Full reports on the SAB’s three priorities, including
associated findings and recommendations, are found in
other chapters in this report as indicated above.  In
he Great Lakes Science Advisory Board (SAB) is
developing these recommendations, a primary theme
responsible, under the terms of the Great Lakes Water
emerged concerning the SAB’s advisory role under the
Quality Agreement, signed by Canada and the United
terms of the Great Lakes Water Quality Agreement.  Simply
States (the Parties), for “developing recommendations . . .
stated, the IJC and the Parties’ ability to provide sound and
pertinent to the identification, evaluation and resolution of
effective leadership is fundamentally dependent upon the
current and anticipated problems related to Great Lakes
existence of a policy and institutional infrastructure that
water quality.”  As scientific advisor to both the International
nurtures and provides for science-based decision support.
Joint Commission (IJC) and its Great Lakes Water Quality
Toward that end, the SAB reiterates its recommenda-
Board, the SAB formulates its advice by reviewing scientific
tion for a thorough and expeditious review of the
information; examining analyses, assessments and recom-
Great Lakes Water Quality Agreement with an eye
mendations; and consulting with relevant experts.  Its
toward revisions that safeguard past progress on water
breadth of responsibility encompasses all matters of a
quality while acknowledging and addressing new
scientific or research nature relating to the operation and
priorities, ecosystem needs, scientific advances and
effectiveness of the Great Lakes Water Quality Agreement.
institutional arrangements since its last revision some
Comprising 18 IJC-appointed members drawn equally from
16 years ago.
Canada and the United States, the SAB membership includes
recognized experts in a variety of disciplines that include the
physical, biological and social sciences.  The SAB is organized
Report on Watching Briefs
into three work groups, 1. Ecosystem Health, 2. Parties
Implementation, and 3. Emerging Issues; and is supported
As a scientific adviser to the IJC and the Great Lakes Water
by a small IJC secretariat.  The work of the SAB and its work
Quality Board, the SAB is responsible for “developing
groups is guided by a set of biennial priorities established by
recommendations on all matters related to research and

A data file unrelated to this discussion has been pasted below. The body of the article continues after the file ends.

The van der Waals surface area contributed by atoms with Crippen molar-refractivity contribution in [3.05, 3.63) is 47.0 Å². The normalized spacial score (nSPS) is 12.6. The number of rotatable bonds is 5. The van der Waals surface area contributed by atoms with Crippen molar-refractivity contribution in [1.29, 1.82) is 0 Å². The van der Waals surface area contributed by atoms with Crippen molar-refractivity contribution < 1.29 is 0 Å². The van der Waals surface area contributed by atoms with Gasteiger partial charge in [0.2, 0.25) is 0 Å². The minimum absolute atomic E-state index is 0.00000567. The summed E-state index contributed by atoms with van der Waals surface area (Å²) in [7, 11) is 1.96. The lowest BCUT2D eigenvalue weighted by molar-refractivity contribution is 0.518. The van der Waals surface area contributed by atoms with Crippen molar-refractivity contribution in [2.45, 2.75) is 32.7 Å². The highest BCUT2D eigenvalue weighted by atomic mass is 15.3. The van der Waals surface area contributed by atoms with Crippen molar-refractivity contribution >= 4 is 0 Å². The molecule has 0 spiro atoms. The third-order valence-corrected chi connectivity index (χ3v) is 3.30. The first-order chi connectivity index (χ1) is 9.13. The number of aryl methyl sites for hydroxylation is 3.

the IJC after extensive expert and public consultation.  In
the development of scientific knowledge pertinent to the
addition to IJC priority topics, the SAB actively monitors a
identification, evaluation and resolution of current and
larger range of scientific issues relevant to Great Lakes Water
anticipated problems related to Great Lakes water quality.”
Quality Agreement implementation and advises the IJC
In order to formulate its advice, the SAB is directed to
review scientific information, to seek analyses, assessments
and recommendations from other scientific groups and to
report on all matters of a scientific or research nature
Priority Work of the Science Advisory Board
relating to the operation and effectiveness of the Great
as Assigned by the International Joint
Lakes Water Quality Agreement.
In order to fulfill this broad mandate, the work groups
Priorities assigned to the SAB during the 2001-2003 biennium
maintain watching briefs regarding new scientific knowl-
included the health effects of mercury in the Great Lakes
edge and developments that may have implications for
basin (Chapter 1); the impacts of urban and urbanizing
Great Lakes water quality.  From time to time this informa-
development on Great Lakes water quality (Chapter 3); and
tion warrants a summary report from the workgroups to
identification of  “emerging issues” of interest under the
the SAB, whereupon it may be reviewed and approved for
terms and authorities of the Great Lakes Water Quality
use in this report.  The following reports on watching briefs
Agreement (Chapter 5).  Individually and collectively, these
do not include recommendations from the SAB, as they
priorities speak to the growing complexity of issues affecting
were not initiated directly as SAB sponsored activities.
the integrity of the waters of the Great Lakes basin ecosystem,
Where it is appropriate, “future directions” are indicated to
the interrelatedness of the scientific, policy and management
suggest possible next steps.  These reports on watching
dimensions of such issues, and the need for science-based
briefs thus provide an important opportunity for the SAB to
decision support processes that advance efforts to meet
alert the IJC and the Great Lakes Water Quality Board on a
Great Lakes Water Quality Agreement objectives.